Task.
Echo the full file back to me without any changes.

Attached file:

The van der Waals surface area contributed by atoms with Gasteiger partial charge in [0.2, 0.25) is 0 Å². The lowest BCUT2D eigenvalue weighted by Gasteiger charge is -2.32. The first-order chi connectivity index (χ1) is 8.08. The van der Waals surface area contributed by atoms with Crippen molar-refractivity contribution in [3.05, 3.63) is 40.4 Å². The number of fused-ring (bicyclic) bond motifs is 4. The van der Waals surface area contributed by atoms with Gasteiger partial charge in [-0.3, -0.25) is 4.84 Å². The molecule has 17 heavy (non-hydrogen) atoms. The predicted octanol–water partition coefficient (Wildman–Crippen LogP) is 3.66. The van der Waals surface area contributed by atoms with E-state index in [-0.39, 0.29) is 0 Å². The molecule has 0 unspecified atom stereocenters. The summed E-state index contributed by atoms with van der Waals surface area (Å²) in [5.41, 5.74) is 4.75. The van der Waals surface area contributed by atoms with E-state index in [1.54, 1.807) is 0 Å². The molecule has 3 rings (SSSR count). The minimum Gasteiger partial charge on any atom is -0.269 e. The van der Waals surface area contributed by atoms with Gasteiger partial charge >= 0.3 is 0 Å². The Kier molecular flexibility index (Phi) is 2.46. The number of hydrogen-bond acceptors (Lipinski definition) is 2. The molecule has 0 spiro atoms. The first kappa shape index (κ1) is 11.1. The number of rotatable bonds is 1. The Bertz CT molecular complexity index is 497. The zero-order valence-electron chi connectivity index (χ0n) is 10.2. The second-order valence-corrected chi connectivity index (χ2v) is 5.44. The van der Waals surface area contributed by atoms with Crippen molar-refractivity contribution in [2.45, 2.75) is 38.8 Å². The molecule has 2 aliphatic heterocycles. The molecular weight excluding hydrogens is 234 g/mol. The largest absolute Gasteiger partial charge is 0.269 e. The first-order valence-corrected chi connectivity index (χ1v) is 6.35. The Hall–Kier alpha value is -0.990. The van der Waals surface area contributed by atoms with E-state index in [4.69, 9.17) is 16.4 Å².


The van der Waals surface area contributed by atoms with Gasteiger partial charge in [0.2, 0.25) is 0 Å². The lowest BCUT2D eigenvalue weighted by Gasteiger charge is -2.32. The first-order chi connectivity index (χ1) is 8.08. The van der Waals surface area contributed by atoms with Crippen molar-refractivity contribution in [3.05, 3.63) is 40.4 Å². The number of fused-ring (bicyclic) bond motifs is 4. The van der Waals surface area contributed by atoms with Gasteiger partial charge in [-0.3, -0.25) is 4.84 Å². The molecule has 17 heavy (non-hydrogen) atoms. The predicted octanol–water partition coefficient (Wildman–Crippen LogP) is 3.66. The van der Waals surface area contributed by atoms with E-state index in [-0.39, 0.29) is 0 Å². The molecule has 0 unspecified atom stereocenters. The summed E-state index contributed by atoms with van der Waals surface area (Å²) in [5.41, 5.74) is 4.75. The van der Waals surface area contributed by atoms with E-state index in [1.54, 1.807) is 0 Å². The molecule has 3 rings (SSSR count). The minimum Gasteiger partial charge on any atom is -0.269 e. The van der Waals surface area contributed by atoms with Gasteiger partial charge >= 0.3 is 0 Å². The Kier molecular flexibility index (Phi) is 2.46. The number of hydrogen-bond acceptors (Lipinski definition) is 2. The molecule has 0 spiro atoms. The first kappa shape index (κ1) is 11.1. The number of rotatable bonds is 1. The Bertz CT molecular complexity index is 497. The zero-order valence-electron chi connectivity index (χ0n) is 10.2. The second-order valence-corrected chi connectivity index (χ2v) is 5.44. The van der Waals surface area contributed by atoms with Crippen molar-refractivity contribution in [2.45, 2.75) is 38.8 Å². The molecule has 2 aliphatic heterocycles. The molecular weight excluding hydrogens is 234 g/mol. The largest absolute Gasteiger partial charge is 0.269 e. The first-order valence-corrected chi connectivity index (χ1v) is 6.35. The Hall–Kier alpha value is -0.990. The van der Waals surface area contributed by atoms with E-state index in [4.69, 9.17) is 16.4 Å².